…. this unusual Gubernatorial debate focused on the Arts:

    Grossman’s wife is chair of the Massachusetts Cultural Council, a point he emphasized primarily at that debate. In Hanover.

  15. In Comparison (1 Reply)

    Comparing this to the Sciortino ad (which the poster and, really, the ad itself suggest), it comes off as a poor imitation. The missing Tea Party versus Massachusetts Liberal dynamic is a key difference. But I also think Sciotino’s is more successful because it is more cheerful, upbeat, and modern in both the writing and production. The ad opens and peaks with clever references to Sciortino being openly gay too which helps it flow better in to the policy pieces. And Sciortino being young and young looking also makes it work better. In contrast, to me, Grossman’s ad is much less interesting and feels less fun.

  16. MassHealth Not GIC is Far Biggest Cost (1 Reply)

    Your comment here is founded on a fundamental misunderstanding about the reality of health care costs for government and employer:

    The cost of healthcare in the state budget revolves around employee benefits. The expense comes in providing health benefits to state employees.

    This “fact” is not at all true. Health benefits for state employees is about a $1.3 billion annual cost. Real money, sure, but dwarfed by the $14 billion spent on Medicaid annually. For details, you know facts and all, see here:

    Meanwhile, Medicare spends about $15 billion a year while the commercially insured spend about $18 billion a year on medical costs alone while siphoning off $1.8 billion for non-medical costs of private health insurance (administration and other “profit”). See:

    I’d submit that when you take a real look at the health care system in Massachusetts, single payer seems like a fair better solution than when you narrow the question to what to do about state employees.

  17. "Fingerprint Trigger Locks" (1 Reply)

    Yes, on his website and in many other places, Tolan has used the phrase “smart gun technology” to describe what he seeks to mandate in new guns sold.

    And I get that this is somewhat of a vague term that may include radio-emitting technology that’s not accurately described as only a trigger lock.

    BUT, Toman’s website (and Tolman himself) frequently defines “smart gun” technology as follows:

    This technology, which includes fingerprint trigger locks, prevents anyone other than a gun’s owners from pulling the trigger.(emphasis added)

    Then, in this very ad, Tolman wisely avoids the term “smart gun” altogether and says simply he will “require fingerprint trigger locks on new guns sold.”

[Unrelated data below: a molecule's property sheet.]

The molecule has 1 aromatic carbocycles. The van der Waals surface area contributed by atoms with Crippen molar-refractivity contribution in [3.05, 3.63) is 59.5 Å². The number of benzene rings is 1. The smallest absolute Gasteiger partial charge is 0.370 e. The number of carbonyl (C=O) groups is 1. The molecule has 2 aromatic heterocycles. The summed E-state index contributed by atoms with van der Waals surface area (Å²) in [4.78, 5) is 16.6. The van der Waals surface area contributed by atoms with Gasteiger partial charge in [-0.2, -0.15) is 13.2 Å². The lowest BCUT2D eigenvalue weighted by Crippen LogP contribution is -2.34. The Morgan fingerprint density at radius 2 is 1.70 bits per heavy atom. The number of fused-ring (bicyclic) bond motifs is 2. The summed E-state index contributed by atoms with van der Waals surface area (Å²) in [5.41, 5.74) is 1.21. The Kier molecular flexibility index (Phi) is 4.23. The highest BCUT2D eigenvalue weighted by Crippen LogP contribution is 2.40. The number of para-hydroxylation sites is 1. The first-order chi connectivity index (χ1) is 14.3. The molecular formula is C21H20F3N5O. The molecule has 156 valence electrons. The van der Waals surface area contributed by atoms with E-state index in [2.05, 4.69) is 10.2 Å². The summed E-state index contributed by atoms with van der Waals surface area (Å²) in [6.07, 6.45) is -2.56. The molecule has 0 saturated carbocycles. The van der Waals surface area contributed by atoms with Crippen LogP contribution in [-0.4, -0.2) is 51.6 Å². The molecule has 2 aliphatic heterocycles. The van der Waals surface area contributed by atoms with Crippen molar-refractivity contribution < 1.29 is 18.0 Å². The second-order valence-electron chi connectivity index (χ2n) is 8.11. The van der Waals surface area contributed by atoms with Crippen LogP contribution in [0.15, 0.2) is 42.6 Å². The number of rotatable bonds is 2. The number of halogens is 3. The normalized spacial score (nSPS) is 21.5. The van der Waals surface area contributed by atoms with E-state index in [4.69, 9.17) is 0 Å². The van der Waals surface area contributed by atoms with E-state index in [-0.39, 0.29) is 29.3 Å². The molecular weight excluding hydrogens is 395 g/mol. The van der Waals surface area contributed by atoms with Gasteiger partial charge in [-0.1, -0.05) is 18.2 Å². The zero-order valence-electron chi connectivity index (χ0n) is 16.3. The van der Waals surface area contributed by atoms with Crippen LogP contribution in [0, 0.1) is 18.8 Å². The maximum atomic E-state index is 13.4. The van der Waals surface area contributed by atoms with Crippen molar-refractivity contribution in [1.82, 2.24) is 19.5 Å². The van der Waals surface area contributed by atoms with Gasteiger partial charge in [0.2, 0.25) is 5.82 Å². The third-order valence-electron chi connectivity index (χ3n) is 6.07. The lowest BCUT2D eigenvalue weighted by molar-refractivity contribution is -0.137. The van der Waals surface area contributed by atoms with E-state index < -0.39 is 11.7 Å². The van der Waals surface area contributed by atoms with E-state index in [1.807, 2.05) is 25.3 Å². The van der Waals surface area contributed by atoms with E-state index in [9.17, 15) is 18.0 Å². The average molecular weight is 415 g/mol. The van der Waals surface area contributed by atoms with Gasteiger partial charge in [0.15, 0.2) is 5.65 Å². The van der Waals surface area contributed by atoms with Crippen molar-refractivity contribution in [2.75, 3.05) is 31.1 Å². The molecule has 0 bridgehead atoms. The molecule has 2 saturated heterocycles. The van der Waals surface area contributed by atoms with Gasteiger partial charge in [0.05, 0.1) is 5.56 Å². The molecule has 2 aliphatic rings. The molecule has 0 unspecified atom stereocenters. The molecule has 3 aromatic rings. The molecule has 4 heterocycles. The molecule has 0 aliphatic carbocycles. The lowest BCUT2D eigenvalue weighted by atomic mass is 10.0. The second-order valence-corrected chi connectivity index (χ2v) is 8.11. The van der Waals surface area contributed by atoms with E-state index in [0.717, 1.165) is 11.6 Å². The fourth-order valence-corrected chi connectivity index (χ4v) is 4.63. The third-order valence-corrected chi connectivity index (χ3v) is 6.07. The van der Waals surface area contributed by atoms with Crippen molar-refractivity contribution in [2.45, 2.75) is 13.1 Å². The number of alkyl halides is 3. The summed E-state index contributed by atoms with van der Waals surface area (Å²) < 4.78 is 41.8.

Given these clarifications, do you still think Tolman is actually proposing to mandate new guns include anything other than a biometric or “personalized” trigger lock?

  18. Blackjack is a Simple Game (1 Reply)

    A great player (one who has memorized the odds of any particular hand beating any particular dealer’s up card) has literally no decisions to make. Depending on the dealer’s up card and the total count of the player’s cards, a great player can make the “correct” decision (the decision that gives them the best odds of winning) on whether to hit, stay, double or split under any circumstance.

    Meanwhile, the dealer makes absolutely no decisions whatsoever. They may not double and may not split. They hit until their cards total 16 or less (always hitting 16s) and stay if and when their cards total 17 or more. Again, the dealer is a robot, paying the player when they their either go over 21 or stick on 17-21 and beat the players hand.

    All that said, there are two relatively simply ways to change the odds for Blackjack and to (as proposed) increase the house edge to match the house edge on slot machines:

    (1) As kirth points out, one way to increase the “house edge” (to reduce the average amount a player wins) is simply reducing the amount that the casino pays the player for getting dealt a “blackjack” (an Ace and a Ten or face card totaling 21) in their first two cards. This doesn’t really “change the odds of winning” (which is probably why you found it confusing) but it does decrease the average amount that a player will win. Since the odds of getting dealt a blackjack are about 5%, cutting the amount paid out upon getting a blackjack in half (say from 2-1 to 3-2) increases the “house edge” by about 2.5%. With the average game playing roughly 80 hands and hour, even small changes in the amount paid out for blackjack can have a big effect over time.

    2) The second and most common way that casinos increase their “house edge” is by limiting the options for the player by changing the basic rules of the game. There are 6,912 different types of commonly played blackjack each with subtle combinations of different rules! The “house edge” can be increased not allowing players to double their bet after a split or with a hand other than a 10 or 11, not allowing players to split Aces or to re-split already split hands, etc. These are all very subtle changes (each changing the “house edge” by less than 1%) but they certainly *do* effect the odds that a player will win or lose money over time.

    This is probably more than someone who mistakenly thinks blackjack is “literally the luck of the draw” wants to know. But hopefully this helps you understand that you certainly can and the casinos certainly do “artificially change blackjack odds”.